By Olivia Snaije
Shady Lewis’ على خط جرينتش, or On the Greenwich Line, originally published by Dar al Ain in 2019, has just come out in French with Sindbad/Actes Sud as Sur le méridien de Greenwich, translated by Sophie Pommier and May Rostom. A German translation, by Günther Orth, is coming in June.
The event for Lewis at the Institut du Monde Arabe, which took place on a sunny day in Paris, was packed, and while he spoke in Arabic via an interpreter, the majority of the audience had obviously read him in Arabic and were already laughing by the time his sentences were translated into French. Lewis began the event with an apology and a grin to other Arabic speakers for his Egyptian accent and the “particularities” of Egyptian Arabic.
Lewis is as funny in person as in his novel. For those unable to read Lewis in Arabic, the humor carries over in French, and will most certainly in English, too. In fact, on the back cover of the French edition, the book is described as having a “deliciously British” sense of humor, which Lewis challenged, by saying “is there not an Egyptian sense of humor?”
But this description was correct after all, he said, as “I wanted to express this British humor in Arabic, because when I arrived [in the UK] the only thing I liked was the British sense of humor. Which is Irish, by the way.”
On The Greenwich Line is Lewis’ second novel, following The Lord’s Ways (2018) which focuses on the government and the church’s authority over Egypt’s Christians. His third novel, A Brief History of Genesis and Eastern Cairo (Dar al Ain, 2021) is based on events that took place in Cairo between security forces and Islamists in 1989. In an interview with The National, Lewis said that On the Greenwich Line was an unintended sequel to his first novel, with the central theme being “the cruelty of the bureaucracy and how it controls the fate of people.”
The storyline of the novel is based loosely around the death of a Syrian refugee in London and the narrator, an Egyptian who works in the British social services administration, who has promised a friend in Egypt to take care of the man’s burial in London, even if he never knew him.
What follows is a biting and hilarious journey through the British administrative services, run for the most part by immigrants, who have much to say about the gaping inequalities and absurdities of a system crumbling from years of neo-liberal economics. Lewis’s narrator highlights the arrival of the conservative party, which slashed the social housing budget by more than half, despite millions of requests for social housing. The administrative procedures necessary for these requests were multiplied so that each file can now take years, thus delaying the process.
Lewis said he uses humor to “defuse the drama in our lives…if we can laugh together about the drama, it’s better than pitying people’s tragedy.”
The Greenwich Line follows in the footsteps of a “well-known tradition of administrative literature,” which began with Kafka, he said, adding that he was also influenced by Michel Foucault’s writings on administrative hierarchy, bureaucratic pyramids, prisons, and individualism. Lewis is intimately familiar with the inner workings of the British social system, having worked for the National Health Service for many years. While he criticizes it, he also said he had a form of sympathy for bureaucracy, which “shapes things in an objective way as a sort of safeguard.”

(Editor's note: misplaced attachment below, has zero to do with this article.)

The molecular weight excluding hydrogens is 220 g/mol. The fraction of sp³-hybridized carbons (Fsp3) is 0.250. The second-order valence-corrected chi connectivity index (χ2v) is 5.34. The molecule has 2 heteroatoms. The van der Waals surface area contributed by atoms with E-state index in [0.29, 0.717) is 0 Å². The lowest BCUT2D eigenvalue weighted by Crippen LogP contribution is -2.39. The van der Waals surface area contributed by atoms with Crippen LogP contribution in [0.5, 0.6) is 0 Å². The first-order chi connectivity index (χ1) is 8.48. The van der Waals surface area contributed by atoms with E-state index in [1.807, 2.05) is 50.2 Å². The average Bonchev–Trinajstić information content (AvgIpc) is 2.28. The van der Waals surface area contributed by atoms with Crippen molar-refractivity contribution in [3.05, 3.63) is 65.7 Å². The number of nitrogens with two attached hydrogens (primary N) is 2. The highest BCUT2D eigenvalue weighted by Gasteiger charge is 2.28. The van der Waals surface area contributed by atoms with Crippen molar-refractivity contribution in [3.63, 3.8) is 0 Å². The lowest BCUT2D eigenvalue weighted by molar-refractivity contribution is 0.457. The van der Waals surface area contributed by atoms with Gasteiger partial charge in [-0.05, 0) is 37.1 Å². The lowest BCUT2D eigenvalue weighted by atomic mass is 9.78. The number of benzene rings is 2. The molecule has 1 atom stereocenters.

In Lewis’ madcap and tragic world, all systems are involved in both safeguarding society and delaying its progress. In the case of a suicide, two different administrations bicker, accusing each other of negligence. His narrator muses that in ancient Egypt, the pharaohs had their people build pyramids and other “useless and lavish projects” to keep them busy when they weren’t tending their fields.
Even buildings take on an administrative persona—the row houses from the Victorian era impose a certain visual bureaucracy on the landscape, dictating routine, repetition, and order.
The immigrants toiling in the administration have worked out their own vision of ethnic hierarchy—in particular, pertaining to skin color—which they all try out on each other. His Jamaican-Scottish colleague who has never set foot in Africa emphatically tells the narrator that he is not African because his skin is not black. But his Nigerian colleague has a complex theory which involves everyone who might be categorized as “other” as being black—whether Chinese, Irish, Communist, from eastern Europe, or gay.
Lewis’ flashes of gallows humor are pitch perfect, such as when his narrator goes to pick up the body of the Syrian refugee and runs into a New Zealander involved in the embalming process who is fascinated by ancient Egypt, or when he encounters an Iraqi who drops in on the funerals of people he doesn’t know.
Shady Lewis’ characters, like so many in reality, live within society’s interstices, desperately trying to survive and find meaning. As they do, the reader will follow them, laughing along the way.
Olivia Snaije (oliviasnaije.com) is a journalist and editor based in Paris. Her articles have been published in a variety of newspapers and magazines including Words Without Borders, The Guardian, Publishing Perspectives, and The New York Times. She was the editor of a books-related website, Bookwitty, is a former commissioning editor at Saqi Books as well as a former executive editor of Alef, a London-based cultural magazine about the Middle East. She was on staff at both Vanity Fair and CBC/Radio Canada in New York. She translated Lamia Ziadé’s Bye Bye Babylon (Jonathan Cape), and has written several books on Paris published by Dorling Kindersley and Flammarion. Editions Textuel (Paris) and Saqi Books (London) published Keep Your Eye on the Wall: Palestinian Landscapes, which she co-edited with Mitch Albert.